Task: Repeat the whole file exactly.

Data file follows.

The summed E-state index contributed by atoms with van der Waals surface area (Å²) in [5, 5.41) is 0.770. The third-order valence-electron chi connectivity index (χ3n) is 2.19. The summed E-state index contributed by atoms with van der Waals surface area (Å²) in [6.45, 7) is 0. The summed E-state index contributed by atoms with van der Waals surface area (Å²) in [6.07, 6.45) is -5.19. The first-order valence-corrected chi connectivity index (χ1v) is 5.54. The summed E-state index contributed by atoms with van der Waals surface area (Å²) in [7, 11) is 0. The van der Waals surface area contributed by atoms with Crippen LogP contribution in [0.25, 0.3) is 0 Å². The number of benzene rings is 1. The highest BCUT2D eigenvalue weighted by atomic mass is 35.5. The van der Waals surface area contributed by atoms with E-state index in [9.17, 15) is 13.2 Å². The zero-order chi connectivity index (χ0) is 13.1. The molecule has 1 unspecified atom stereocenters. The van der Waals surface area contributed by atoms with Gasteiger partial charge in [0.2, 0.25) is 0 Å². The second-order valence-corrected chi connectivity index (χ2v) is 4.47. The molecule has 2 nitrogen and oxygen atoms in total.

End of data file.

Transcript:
The summed E-state index contributed by atoms with van der Waals surface area (Å²) in [5, 5.41) is 0.770. The third-order valence-electron chi connectivity index (χ3n) is 2.19. The summed E-state index contributed by atoms with van der Waals surface area (Å²) in [6.45, 7) is 0. The summed E-state index contributed by atoms with van der Waals surface area (Å²) in [6.07, 6.45) is -5.19. The first-order valence-corrected chi connectivity index (χ1v) is 5.54. The summed E-state index contributed by atoms with van der Waals surface area (Å²) in [7, 11) is 0. The van der Waals surface area contributed by atoms with Crippen LogP contribution in [0.25, 0.3) is 0 Å². The number of benzene rings is 1. The highest BCUT2D eigenvalue weighted by atomic mass is 35.5. The van der Waals surface area contributed by atoms with E-state index in [9.17, 15) is 13.2 Å². The zero-order chi connectivity index (χ0) is 13.1. The molecule has 1 unspecified atom stereocenters. The van der Waals surface area contributed by atoms with Gasteiger partial charge in [0.2, 0.25) is 0 Å². The second-order valence-corrected chi connectivity index (χ2v) is 4.47. The molecule has 2 nitrogen and oxygen atoms in total.